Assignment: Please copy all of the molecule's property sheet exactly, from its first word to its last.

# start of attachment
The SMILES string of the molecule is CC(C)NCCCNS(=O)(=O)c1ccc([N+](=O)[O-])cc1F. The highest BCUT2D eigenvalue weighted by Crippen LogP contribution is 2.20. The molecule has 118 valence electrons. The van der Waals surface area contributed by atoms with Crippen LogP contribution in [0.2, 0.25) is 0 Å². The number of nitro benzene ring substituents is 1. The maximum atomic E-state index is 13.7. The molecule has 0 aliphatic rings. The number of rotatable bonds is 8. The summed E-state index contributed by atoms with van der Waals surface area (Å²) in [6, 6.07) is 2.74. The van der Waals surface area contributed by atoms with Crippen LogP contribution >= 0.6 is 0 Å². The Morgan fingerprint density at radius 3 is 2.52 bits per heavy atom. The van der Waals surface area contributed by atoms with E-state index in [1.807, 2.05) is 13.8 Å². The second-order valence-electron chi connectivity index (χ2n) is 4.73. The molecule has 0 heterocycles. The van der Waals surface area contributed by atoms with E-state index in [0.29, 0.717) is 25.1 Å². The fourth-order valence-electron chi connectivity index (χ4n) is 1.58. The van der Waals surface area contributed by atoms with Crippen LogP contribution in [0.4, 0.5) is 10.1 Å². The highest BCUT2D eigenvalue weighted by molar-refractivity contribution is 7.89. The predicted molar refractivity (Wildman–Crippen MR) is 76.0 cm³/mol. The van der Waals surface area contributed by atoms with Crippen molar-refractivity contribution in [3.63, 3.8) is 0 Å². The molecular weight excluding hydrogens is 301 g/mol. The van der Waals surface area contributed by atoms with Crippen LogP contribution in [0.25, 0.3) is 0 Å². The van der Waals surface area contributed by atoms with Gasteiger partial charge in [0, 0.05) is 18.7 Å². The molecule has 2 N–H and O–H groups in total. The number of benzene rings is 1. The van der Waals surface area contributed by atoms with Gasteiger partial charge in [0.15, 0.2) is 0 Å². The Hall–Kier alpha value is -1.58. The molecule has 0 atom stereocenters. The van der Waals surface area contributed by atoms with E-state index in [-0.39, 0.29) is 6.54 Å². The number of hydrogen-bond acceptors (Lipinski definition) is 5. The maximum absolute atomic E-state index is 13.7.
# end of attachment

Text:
The SMILES string of the molecule is CC(C)NCCCNS(=O)(=O)c1ccc([N+](=O)[O-])cc1F. The highest BCUT2D eigenvalue weighted by Crippen LogP contribution is 2.20. The molecule has 118 valence electrons. The van der Waals surface area contributed by atoms with Crippen LogP contribution in [0.2, 0.25) is 0 Å². The number of nitro benzene ring substituents is 1. The maximum atomic E-state index is 13.7. The molecule has 0 aliphatic rings. The number of rotatable bonds is 8. The summed E-state index contributed by atoms with van der Waals surface area (Å²) in [6, 6.07) is 2.74. The van der Waals surface area contributed by atoms with Crippen LogP contribution >= 0.6 is 0 Å². The Morgan fingerprint density at radius 3 is 2.52 bits per heavy atom. The van der Waals surface area contributed by atoms with E-state index in [1.807, 2.05) is 13.8 Å². The second-order valence-electron chi connectivity index (χ2n) is 4.73. The molecule has 0 heterocycles. The van der Waals surface area contributed by atoms with E-state index in [0.29, 0.717) is 25.1 Å². The fourth-order valence-electron chi connectivity index (χ4n) is 1.58. The van der Waals surface area contributed by atoms with Crippen LogP contribution in [0.4, 0.5) is 10.1 Å². The highest BCUT2D eigenvalue weighted by molar-refractivity contribution is 7.89. The predicted molar refractivity (Wildman–Crippen MR) is 76.0 cm³/mol. The van der Waals surface area contributed by atoms with Crippen molar-refractivity contribution in [3.63, 3.8) is 0 Å². The molecular weight excluding hydrogens is 301 g/mol. The van der Waals surface area contributed by atoms with Crippen LogP contribution in [0.25, 0.3) is 0 Å². The van der Waals surface area contributed by atoms with Gasteiger partial charge in [0, 0.05) is 18.7 Å². The molecule has 2 N–H and O–H groups in total. The number of benzene rings is 1. The van der Waals surface area contributed by atoms with Gasteiger partial charge in [0.15, 0.2) is 0 Å². The Hall–Kier alpha value is -1.58. The molecule has 0 atom stereocenters. The van der Waals surface area contributed by atoms with E-state index in [-0.39, 0.29) is 6.54 Å². The number of hydrogen-bond acceptors (Lipinski definition) is 5. The maximum absolute atomic E-state index is 13.7.